A black crowned night heron native to Armenia

Mass Audubon Offers Birding Tour to Armenia, September 15-29


By Roxanne Etmekjian

YEREVAN – For a birder (or bird-watcher, as many people know us), nothing beats the thrill of seeing a species in the wild that you have never seen before.  It’s even better if you have the opportunity to do it in Armenia.

This year, the Massachusetts Audubon Society, which has been offering birding tours worldwide for over 50 years, is offering a birding tour to Armenia for the first time, and has openings available. The trip is scheduled for September 15-29, 2019, a 2-week period that allows for seeing many of the 350+ species documented in Armenia, including migrating birds from Europe and Asia. The itinerary includes stops along the Ararat Plain, Lake Sevan, Dilijan, the Selim Pass, Noravank Canyon, Gndasar, Meghri and Shvanidzor (along the Iranian border), Goris, Tatev, Jermuk, Garni and Geghard, and Mount Aragats.

While this trip is primarily for seeing birds and nature in Armenia, cultural and historic sites will be included. The group will be accompanied by a local Armenian guide knowledgeable about the birds of the area as well as a Mass Audubon guide.  Each day will start early in order to see the most birds, and will include walking 1-2 miles on most days.

Birds native to Armenia

I personally had the chance in October 2017 to spend 8 days birding in Armenia with local Armenian guides and a driver, arranged by Dr. Karen Aghababyan, executive director of TSE – Towards Sustainable Ecosystems NGO, who also worked with Mass Audubon on the arrangements for the upcoming trip. The excitement of birding in full view of Mount Ararat or Noravank Monastery (designated an Important Bird Area, or IBA by BirdLife International) is indescribable. But just as meaningful can be a visit to ignored and depopulated villages such as Vanand near Sardarapat, where we picked up a second guide, Veelen Minasyan, a village resident whose whole family had moved to Russia for work.  As a local expert for his area, he was able to take us to a favorite spot of the uncommon Black-bellied Sandgrouse, where our presence attracted the interest of local elderly men who were surprised to see visitors, armed with binoculars and spotting scopes, who had come merely to see a gamebird.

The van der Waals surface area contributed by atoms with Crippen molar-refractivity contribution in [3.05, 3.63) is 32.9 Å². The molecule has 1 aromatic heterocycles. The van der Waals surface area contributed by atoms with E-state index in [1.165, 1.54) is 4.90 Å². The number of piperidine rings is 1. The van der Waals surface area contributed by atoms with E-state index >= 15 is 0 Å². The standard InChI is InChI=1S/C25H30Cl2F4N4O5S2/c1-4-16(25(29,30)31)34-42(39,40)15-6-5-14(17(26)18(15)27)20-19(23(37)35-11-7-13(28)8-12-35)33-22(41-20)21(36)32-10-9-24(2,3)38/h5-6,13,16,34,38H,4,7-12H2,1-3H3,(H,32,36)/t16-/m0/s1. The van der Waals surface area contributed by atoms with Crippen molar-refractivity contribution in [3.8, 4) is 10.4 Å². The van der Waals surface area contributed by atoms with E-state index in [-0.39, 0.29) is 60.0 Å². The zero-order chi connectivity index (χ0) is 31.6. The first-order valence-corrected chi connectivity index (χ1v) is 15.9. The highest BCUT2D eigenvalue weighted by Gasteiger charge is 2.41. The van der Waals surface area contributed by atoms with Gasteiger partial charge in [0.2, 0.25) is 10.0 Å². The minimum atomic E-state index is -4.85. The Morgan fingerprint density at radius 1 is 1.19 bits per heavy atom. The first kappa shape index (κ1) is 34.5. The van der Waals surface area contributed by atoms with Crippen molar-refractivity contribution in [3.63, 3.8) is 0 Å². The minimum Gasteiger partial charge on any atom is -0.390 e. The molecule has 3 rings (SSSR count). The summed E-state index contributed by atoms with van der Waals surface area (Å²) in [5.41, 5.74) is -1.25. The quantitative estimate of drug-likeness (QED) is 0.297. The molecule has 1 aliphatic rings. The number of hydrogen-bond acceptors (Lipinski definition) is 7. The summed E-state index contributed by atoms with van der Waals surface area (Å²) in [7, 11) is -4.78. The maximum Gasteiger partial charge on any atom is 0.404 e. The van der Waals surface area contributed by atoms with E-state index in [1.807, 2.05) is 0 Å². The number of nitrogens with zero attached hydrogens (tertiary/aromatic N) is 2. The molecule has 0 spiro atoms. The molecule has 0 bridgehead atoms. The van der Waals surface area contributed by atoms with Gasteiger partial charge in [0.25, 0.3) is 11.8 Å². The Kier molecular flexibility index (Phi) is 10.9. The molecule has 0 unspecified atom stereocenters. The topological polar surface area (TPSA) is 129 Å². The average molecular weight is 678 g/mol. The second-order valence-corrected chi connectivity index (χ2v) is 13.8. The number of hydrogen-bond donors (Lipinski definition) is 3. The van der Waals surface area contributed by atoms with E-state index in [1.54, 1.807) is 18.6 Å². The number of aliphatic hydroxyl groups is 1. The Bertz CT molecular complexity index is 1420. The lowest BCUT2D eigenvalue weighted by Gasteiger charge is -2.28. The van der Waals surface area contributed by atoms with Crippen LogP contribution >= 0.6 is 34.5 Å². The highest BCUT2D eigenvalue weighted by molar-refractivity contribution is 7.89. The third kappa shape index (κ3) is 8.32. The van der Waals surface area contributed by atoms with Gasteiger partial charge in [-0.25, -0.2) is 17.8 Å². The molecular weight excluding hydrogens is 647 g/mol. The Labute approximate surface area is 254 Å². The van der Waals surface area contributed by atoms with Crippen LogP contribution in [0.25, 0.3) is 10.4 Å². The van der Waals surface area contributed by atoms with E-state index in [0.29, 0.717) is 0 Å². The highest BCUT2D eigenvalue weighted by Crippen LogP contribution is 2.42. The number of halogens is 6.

As ecotourism develops in Armenia, it can contribute to improving the economy, particularly in less developed rural areas, and thereby also strengthen support for policies that protect Armenia’s natural treasures.

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For more information and to book a reservation on Mass Audubon’s September 2019 birding tour of Armenia, contact the Mass Audubon travel office by phone at 800-289-9504 or email travel@massaudubon.org. The travel itinerary is available on their website at https://www.massaudubon.org/get-outdoors/travel-tours/upcoming-tours. A minimum number of participants will be needed by the end of March to proceed with the trip.

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